[order] Falconiformes | [family] Accipitridae | [latin] Hieraaetus pennatus | [UK] Booted Eagle | [FR] Aigle botté | [DE] Zwergadler | [ES] Aguililla Calzada | [IT] Aquila minore eurasiatica | [NL] Dwergarend

Dwergarend determination

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A small eagle, about the size of the Common Buzzard. In its pale phase the adults have blackish flight feathers contrasting with white under side, vaguely resembling the Egyptian Vulture. Dark phase birds are easy to confuse with Wahlberg's Eagle in Africa and melanistic Changeable Hawk-eagle in the East, but are smaller than either, a more variegated brown and more stockily built. Immatures are paler rufous below than those of Ayre's Hawk-eagle or Bonelli's Eagle.
It is a very dashing and attractive little eagle, with very swift flight, often diving into and weaving in and out among tree tops.

The Booted Eagle is a woodland bird, inhabiting both deciduous and coniferous timber, generally in mountainous country up to 10,000 feet, but sometimes also on plains at sea level. it prefers forest patches with clearings or open regions with isolated trees from south-western Europe and northern Africa to central Asia

Hieraaetus pennatus is a widespread summer visitor to much of south-west and eastern Europe, which accounts for less than half of its global breeding range. Its European breeding population is small (as few as 4,400 pairs), but was stable between 1970-1990. Trend data were not available for the key Spanish population during 1990-2000, but despite declines in much of south-east Europe, the species probably remained stable overall. Nevertheless, its population size still renders it susceptible to the risks affecting small populations.
It is wintering in sub-Saharan Africa. The population of the European Union is estimated at 2450-4950 breeding pairs. In France and the Iberian Peninsula it seems fairly stable, but everywhere else it is declining following degradation and loss of habitat.

Feeds on small to medium-sized birds, lizards (particularly in Spain), and small mammals; occasionally insects. Captures prey by swift dive into foliage followed by agile pursuit through branches. Also soars over open countryside, swooping at prey on ground, often with great force. Birds range in size from warblers to domestic hen.

This species has a large range, with an estimated global Extent of Occurrence of 10,000,000 km². It has a large global population estimated to be 10,000-100,000 individuals (Ferguson-Lees et al. 2001). Global population trends have not been quantified; there is evidence of a population decline (Ferguson-Lees et al. 2001), but the species is not believed to approach the thresholds for the population decline criterion of the IUCN Red List (i.e. declining more than 30% in ten years or three generations). For these reasons, the species is evaluated as Least Concern. [conservation status from birdlife.org]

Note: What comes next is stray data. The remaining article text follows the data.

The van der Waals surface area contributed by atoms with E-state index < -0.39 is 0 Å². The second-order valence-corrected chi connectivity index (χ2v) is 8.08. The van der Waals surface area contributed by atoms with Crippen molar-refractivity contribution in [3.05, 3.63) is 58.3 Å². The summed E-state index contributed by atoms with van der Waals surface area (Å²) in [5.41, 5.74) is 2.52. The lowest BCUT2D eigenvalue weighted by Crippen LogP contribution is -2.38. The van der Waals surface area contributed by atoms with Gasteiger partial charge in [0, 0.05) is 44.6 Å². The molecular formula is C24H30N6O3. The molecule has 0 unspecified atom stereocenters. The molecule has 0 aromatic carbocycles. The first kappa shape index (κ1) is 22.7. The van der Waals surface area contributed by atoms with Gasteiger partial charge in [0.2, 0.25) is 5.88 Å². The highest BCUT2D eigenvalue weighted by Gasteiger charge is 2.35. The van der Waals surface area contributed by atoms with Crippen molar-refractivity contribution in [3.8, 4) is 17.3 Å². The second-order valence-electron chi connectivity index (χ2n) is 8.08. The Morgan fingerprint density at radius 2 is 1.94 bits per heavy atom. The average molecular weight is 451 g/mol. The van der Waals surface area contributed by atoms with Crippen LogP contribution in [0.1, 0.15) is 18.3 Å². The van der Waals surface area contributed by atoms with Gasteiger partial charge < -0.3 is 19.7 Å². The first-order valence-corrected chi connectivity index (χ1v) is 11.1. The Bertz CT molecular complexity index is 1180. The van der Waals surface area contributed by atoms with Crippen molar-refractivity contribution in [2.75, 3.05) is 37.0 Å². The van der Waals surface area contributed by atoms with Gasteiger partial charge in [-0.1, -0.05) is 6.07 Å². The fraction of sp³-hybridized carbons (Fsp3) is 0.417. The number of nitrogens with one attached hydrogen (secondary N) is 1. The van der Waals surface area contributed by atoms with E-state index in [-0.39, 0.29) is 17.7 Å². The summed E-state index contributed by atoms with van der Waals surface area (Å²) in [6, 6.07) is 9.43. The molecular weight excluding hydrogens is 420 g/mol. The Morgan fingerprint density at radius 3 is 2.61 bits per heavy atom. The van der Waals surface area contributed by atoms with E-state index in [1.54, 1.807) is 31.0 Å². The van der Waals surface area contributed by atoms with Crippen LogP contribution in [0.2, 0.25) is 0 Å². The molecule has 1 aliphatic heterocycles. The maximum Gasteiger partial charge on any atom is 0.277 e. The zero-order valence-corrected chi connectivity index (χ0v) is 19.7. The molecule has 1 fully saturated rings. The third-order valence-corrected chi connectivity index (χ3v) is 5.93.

From the beginning of the breeding season, and during and after it, the birds perform very spectacular nuptial displays. The main feature is a series of dives followed by upward swoops, performed at great speed and accompanied by much calling. The male may dive at the female repeatedly, and she may turn on her back and present her claws upwards to his. A variant of display may be a long swift glide, with the feet sometimes hanging limp, ending in a tree or in a sudden swoop up into the air again. Looping has been recorded in display.
The nest is usually built in trees, 20-50 feet up, and is a solid structure of sticks about three to four feet across and two feet deep, lined with sprigs of pine or green leaves. Where trees are scarce, crags may be used. It is used year after year, and a pair may have more than one nest. Two eggs are normally laid, sometimes one, at intervals of several days.
Incubation begins with the first egg - the female only sitting. There is considerable difference in size in the young, and only one usually survives. The male brings food to the nest site during both the incubation period and the fledging period. The young are out of the nest by early August, indicating a total breeding time from eggs to fledging of about three months. The young accompany their parents in the territory for some time after making their first flight.

Migratory. Exceptionally winters in southern Spain, France, Greece, Crete, and Israel, also occasionally in north-west Africa and Egypt. The great majority of west Palearctic breeders are trans-Saharan migrants. African winter quarters extend from forested savannas of Ethiopia and central Sudan southwards to South Africa, and westwards through Chad and Nigeria to Burkina Faso (Upper Volta), Mali, Senegal, and Ivory Coast. The total winter range is large, but thinly distributed almost everywhere else.
The southward departures start late August, and European breeding grounds are deserted by mid-October, although some birds persist in Turkey, northern Iran, southern France, and north-west Africa into November. First birds return to breeding grounds in north-west Africa in February (most in March), in France in late March, in Turkey and Iran in early April, and Hungary in mid-April. European breeding populations enter and leave continent mainly via short sea-crossings of Bosporus and Straits of Gibraltar, and around eastern end of Black Sea, though also regular passage across Sicilian Channel between Italy and Tunisia. Small numbers may also cross Mediterranean at wider points as shown by occurrences on Balearic Islands, Malta, and Crete. Straits of Gibraltar passage is the largest, involving population of Iberia and France, main autumn passage there mid-September to early October. Return movement protracted, probably due to immature birds; from mid-March to end of May.